India on Wednesday told the US that it will go by its national interest on S-400 missile deal with sanctions-hit Russia even as New Delhi and Washington vowed to work their way through it as also other prickly issues, including those related to trade, to take the bilateral ties to new levels.
India's strong stance on the S-400 deal was conveyed by union external affairs minister S Jaishankar to his American counterpart Mike Pompeo during their wide-ranging meeting, the first high-level interaction between the two countries after the return of the Modi government to power last month.
The two leaders held talks in one-on-one and delegation-level formats followed by working lunch and resolved to deepen Indo-US cooperation in combating terrorism, including by strengthening intelligence-sharing.
Later at a joint press interaction, Pompeo and Jaishankar admitted to having divergent views on trade but asserted that friends and large trading partners will have "issues" which can be resolved.
Jaishankar and Pompeo also discussed the issue of energy security in the wake of the situation arising out of US sanctions on buying oil from Iran and the US-Iran tensions in the Gulf.
"We have a certain perspective on Iran. The secretary shared with me the American concerns on Iran...For us, it is important that global energy supplies remain predictable. I think that is a concern that secretary Pompeo was very very receptive," Jaishankar said.
On his part, Pompeo articulated American concerns over state-sponsored terrorism by Iran, saying, "we also know that Iran is the world's largest state sponsor of terror and we know the Indian people how they have suffered from terror around the world."
Pompeo also said, "I think there is a shared understanding of the threat and a common purpose that we keep the energy at the right prices and deter this threat -- not only in the narrow confines of the Middle East but the threat that this terror regime poses to the entire world."
On the issues of sanctions that India could face under the Countering America's Adversaries Through Sanctions Act (CAATSA) for going ahead with the S-400 deal and trade concerns over tariffs imposed on certain goods by both the countries, Pompeo said, "They are issues at the moment but we will find a way to work through them. And I know when we come out on the other side, the relationship will be stronger."
Jaishankar, while responding to the question on the S-400 deal with Russia, said, "I think secretary Pompeo knows and I have explained to him in some detail that we have relationships with many countries. Many of them are of some standing, they have a history."
"I think we will do what is in our national interest. Again part of that strategic partnership is the ability of each country to comprehend and appreciate the national interest of the other country," he said.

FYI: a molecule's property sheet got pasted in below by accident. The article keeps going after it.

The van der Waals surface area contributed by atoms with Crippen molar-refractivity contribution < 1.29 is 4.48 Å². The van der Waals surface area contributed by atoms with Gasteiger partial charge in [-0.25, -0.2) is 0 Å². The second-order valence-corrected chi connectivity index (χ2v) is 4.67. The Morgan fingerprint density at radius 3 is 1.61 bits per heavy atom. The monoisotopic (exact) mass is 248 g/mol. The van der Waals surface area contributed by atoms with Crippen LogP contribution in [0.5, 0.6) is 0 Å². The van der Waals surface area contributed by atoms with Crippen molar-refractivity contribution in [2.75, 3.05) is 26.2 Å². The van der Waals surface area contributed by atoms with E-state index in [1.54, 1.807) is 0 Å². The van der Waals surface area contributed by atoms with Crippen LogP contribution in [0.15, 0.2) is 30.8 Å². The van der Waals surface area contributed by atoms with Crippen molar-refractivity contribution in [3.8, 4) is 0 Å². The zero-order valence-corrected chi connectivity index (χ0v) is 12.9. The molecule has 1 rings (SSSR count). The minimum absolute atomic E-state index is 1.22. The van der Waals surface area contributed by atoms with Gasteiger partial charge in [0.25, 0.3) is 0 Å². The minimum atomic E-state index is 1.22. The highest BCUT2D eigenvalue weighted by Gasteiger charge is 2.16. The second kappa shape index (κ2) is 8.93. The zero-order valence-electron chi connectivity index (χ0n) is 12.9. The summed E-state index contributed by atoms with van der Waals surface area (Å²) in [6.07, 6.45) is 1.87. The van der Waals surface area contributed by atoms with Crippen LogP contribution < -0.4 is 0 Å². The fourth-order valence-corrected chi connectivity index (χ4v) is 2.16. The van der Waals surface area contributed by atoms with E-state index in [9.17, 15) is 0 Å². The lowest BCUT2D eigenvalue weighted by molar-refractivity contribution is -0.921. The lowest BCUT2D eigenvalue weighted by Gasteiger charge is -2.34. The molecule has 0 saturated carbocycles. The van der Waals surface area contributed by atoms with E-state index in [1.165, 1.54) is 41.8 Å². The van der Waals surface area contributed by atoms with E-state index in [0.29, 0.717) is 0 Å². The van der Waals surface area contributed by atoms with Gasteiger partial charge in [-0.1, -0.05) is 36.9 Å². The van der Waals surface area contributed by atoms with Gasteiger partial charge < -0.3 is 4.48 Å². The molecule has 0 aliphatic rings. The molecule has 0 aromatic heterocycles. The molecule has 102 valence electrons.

India inked an agreement with Russia in October last year to procure a batch of the missile defence systems at an estimated cost of Rs 40,000 crore. India went ahead to seal the deal notwithstanding the US' warnings against it.
India believes that it meets the US waiver criteria for procuring the S-400 missile defence system from sanctions-hit Russia.
Earlier, Pompeo called on Prime Minister Narendra Modi, who expressed his strong commitment to achieve the full potential of bilateral relations in trade and economy, energy, defence, counter-terrorism and people-to-people contacts.
Pompeo's visit comes ahead of a meeting between Modi and US President Donald Trump on the sidelines of the G20 Summit in Osaka, Japan, later this week.
"On some outstanding issues related to trade, I pushed for a constructive and pragmatic view. The real test of our intentions will be our ability to deal with this," said Jaishankar.
Noting that the US-India partnership is beginning to reach new heights, Pompeo asserted that when 1.7 billion people of the worlds two largest democracies come together "great things" can be done. Regional issues such as the prevailing situation in Afghanistan, the Gulf and the Indo-Pacific was discussed.
On the Indo-Pacific, Jaishankar said the "big point" he made during the meeting with Pompeo was that the Indo-Pacific is "for something not against somebody", in an apparent reference to China.
"That something is peace, stability, security, prosperity and rules. So we are really looking at a landscape where a number of independent players can work together for what they believe is global good," the external affairs Minister said.
The two sides also discussed the issue of terrorism in detail with the Indian side expressing its appreciation for the "strong support" received from the Trump administration on combating the menace.
"What we see is zero tolerance on cross-border terrorism. We have of course PM's initiative of a global conference on terrorism and I am sure that is something the US would look at positively," Jaishankar said.
Pompeo said the US is committed to ensure that India has the military capabilities it needs to uphold its territorial integrity and to confront 21st-century challenges.
"India's own experience with terrorism is very real and we know that. The blasts that ripped through the churches in Sri Lanka have shown that terrorism is a constant in the region and India's ability to fight it should be second to none," Pompeo said.
"Our teams will continue to work together to improve information sharing intelligence sharing to strengthen India's ability to fight terrorism," he said.